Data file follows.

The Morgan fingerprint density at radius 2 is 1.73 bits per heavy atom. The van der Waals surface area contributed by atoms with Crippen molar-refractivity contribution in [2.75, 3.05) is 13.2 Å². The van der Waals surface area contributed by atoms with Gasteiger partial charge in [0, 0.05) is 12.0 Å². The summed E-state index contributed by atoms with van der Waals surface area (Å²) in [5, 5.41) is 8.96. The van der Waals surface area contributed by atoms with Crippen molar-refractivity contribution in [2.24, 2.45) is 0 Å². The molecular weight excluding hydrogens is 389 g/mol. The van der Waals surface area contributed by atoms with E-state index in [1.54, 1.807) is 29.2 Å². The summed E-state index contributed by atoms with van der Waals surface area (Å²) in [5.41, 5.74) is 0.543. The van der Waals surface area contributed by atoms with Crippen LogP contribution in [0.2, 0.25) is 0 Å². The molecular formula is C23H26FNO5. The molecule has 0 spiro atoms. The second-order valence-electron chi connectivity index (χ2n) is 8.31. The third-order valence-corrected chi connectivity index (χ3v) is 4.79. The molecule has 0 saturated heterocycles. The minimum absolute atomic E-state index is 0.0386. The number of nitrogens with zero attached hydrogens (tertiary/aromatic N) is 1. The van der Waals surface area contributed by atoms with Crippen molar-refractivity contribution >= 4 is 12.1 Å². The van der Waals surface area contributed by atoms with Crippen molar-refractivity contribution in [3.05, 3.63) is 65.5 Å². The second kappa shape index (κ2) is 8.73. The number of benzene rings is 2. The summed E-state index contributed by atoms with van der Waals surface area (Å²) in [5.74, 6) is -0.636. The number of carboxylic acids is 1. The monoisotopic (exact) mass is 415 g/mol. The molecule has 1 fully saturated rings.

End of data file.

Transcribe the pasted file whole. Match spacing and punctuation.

The Morgan fingerprint density at radius 2 is 1.73 bits per heavy atom. The van der Waals surface area contributed by atoms with Crippen molar-refractivity contribution in [2.75, 3.05) is 13.2 Å². The van der Waals surface area contributed by atoms with Gasteiger partial charge in [0, 0.05) is 12.0 Å². The summed E-state index contributed by atoms with van der Waals surface area (Å²) in [5, 5.41) is 8.96. The van der Waals surface area contributed by atoms with Crippen molar-refractivity contribution in [2.24, 2.45) is 0 Å². The molecular weight excluding hydrogens is 389 g/mol. The van der Waals surface area contributed by atoms with E-state index in [1.54, 1.807) is 29.2 Å². The summed E-state index contributed by atoms with van der Waals surface area (Å²) in [5.41, 5.74) is 0.543. The van der Waals surface area contributed by atoms with Crippen LogP contribution in [0.2, 0.25) is 0 Å². The molecular formula is C23H26FNO5. The molecule has 0 spiro atoms. The second-order valence-electron chi connectivity index (χ2n) is 8.31. The third-order valence-corrected chi connectivity index (χ3v) is 4.79. The molecule has 0 saturated heterocycles. The minimum absolute atomic E-state index is 0.0386. The number of nitrogens with zero attached hydrogens (tertiary/aromatic N) is 1. The van der Waals surface area contributed by atoms with Crippen molar-refractivity contribution >= 4 is 12.1 Å². The van der Waals surface area contributed by atoms with Crippen molar-refractivity contribution in [3.05, 3.63) is 65.5 Å². The second kappa shape index (κ2) is 8.73. The number of benzene rings is 2. The summed E-state index contributed by atoms with van der Waals surface area (Å²) in [5.74, 6) is -0.636. The number of carboxylic acids is 1. The monoisotopic (exact) mass is 415 g/mol. The molecule has 1 fully saturated rings.